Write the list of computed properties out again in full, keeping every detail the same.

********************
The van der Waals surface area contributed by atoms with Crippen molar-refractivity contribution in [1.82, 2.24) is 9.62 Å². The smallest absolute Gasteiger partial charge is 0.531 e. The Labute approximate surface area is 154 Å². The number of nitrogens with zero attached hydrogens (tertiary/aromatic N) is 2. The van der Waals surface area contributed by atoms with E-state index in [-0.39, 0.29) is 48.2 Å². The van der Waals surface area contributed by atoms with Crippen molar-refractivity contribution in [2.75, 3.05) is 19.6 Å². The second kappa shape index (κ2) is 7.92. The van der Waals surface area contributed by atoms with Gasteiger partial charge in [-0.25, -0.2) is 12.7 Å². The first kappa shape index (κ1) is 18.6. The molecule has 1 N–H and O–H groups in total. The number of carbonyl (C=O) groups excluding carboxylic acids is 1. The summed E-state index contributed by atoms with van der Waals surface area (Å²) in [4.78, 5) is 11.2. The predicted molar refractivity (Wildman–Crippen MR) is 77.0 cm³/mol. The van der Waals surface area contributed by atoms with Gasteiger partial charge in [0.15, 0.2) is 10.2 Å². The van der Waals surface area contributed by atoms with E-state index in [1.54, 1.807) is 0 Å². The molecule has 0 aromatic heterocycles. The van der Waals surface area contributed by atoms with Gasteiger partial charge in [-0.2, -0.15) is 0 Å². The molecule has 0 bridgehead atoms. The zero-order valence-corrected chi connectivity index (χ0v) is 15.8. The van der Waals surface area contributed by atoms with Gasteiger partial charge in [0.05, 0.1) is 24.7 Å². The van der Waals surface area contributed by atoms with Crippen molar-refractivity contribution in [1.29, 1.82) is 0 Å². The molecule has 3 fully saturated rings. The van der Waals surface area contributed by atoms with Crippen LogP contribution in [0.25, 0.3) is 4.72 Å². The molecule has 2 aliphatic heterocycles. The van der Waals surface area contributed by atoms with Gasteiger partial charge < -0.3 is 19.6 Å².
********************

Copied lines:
The van der Waals surface area contributed by atoms with Crippen molar-refractivity contribution in [1.82, 2.24) is 9.62 Å². The smallest absolute Gasteiger partial charge is 0.531 e. The Labute approximate surface area is 154 Å². The number of nitrogens with zero attached hydrogens (tertiary/aromatic N) is 2. The van der Waals surface area contributed by atoms with E-state index in [-0.39, 0.29) is 48.2 Å². The van der Waals surface area contributed by atoms with Crippen molar-refractivity contribution in [2.75, 3.05) is 19.6 Å². The second kappa shape index (κ2) is 7.92. The van der Waals surface area contributed by atoms with Gasteiger partial charge in [-0.25, -0.2) is 12.7 Å². The first kappa shape index (κ1) is 18.6. The molecule has 1 N–H and O–H groups in total. The number of carbonyl (C=O) groups excluding carboxylic acids is 1. The summed E-state index contributed by atoms with van der Waals surface area (Å²) in [4.78, 5) is 11.2. The predicted molar refractivity (Wildman–Crippen MR) is 77.0 cm³/mol. The van der Waals surface area contributed by atoms with Gasteiger partial charge in [0.15, 0.2) is 10.2 Å². The van der Waals surface area contributed by atoms with E-state index in [1.54, 1.807) is 0 Å². The molecule has 0 aromatic heterocycles. The van der Waals surface area contributed by atoms with Gasteiger partial charge in [-0.2, -0.15) is 0 Å². The molecule has 0 bridgehead atoms. The zero-order valence-corrected chi connectivity index (χ0v) is 15.8. The van der Waals surface area contributed by atoms with Gasteiger partial charge in [0.05, 0.1) is 24.7 Å². The van der Waals surface area contributed by atoms with Crippen molar-refractivity contribution in [1.29, 1.82) is 0 Å². The molecule has 3 fully saturated rings. The van der Waals surface area contributed by atoms with Crippen LogP contribution in [0.25, 0.3) is 4.72 Å². The molecule has 2 aliphatic heterocycles. The van der Waals surface area contributed by atoms with Gasteiger partial charge < -0.3 is 19.6 Å².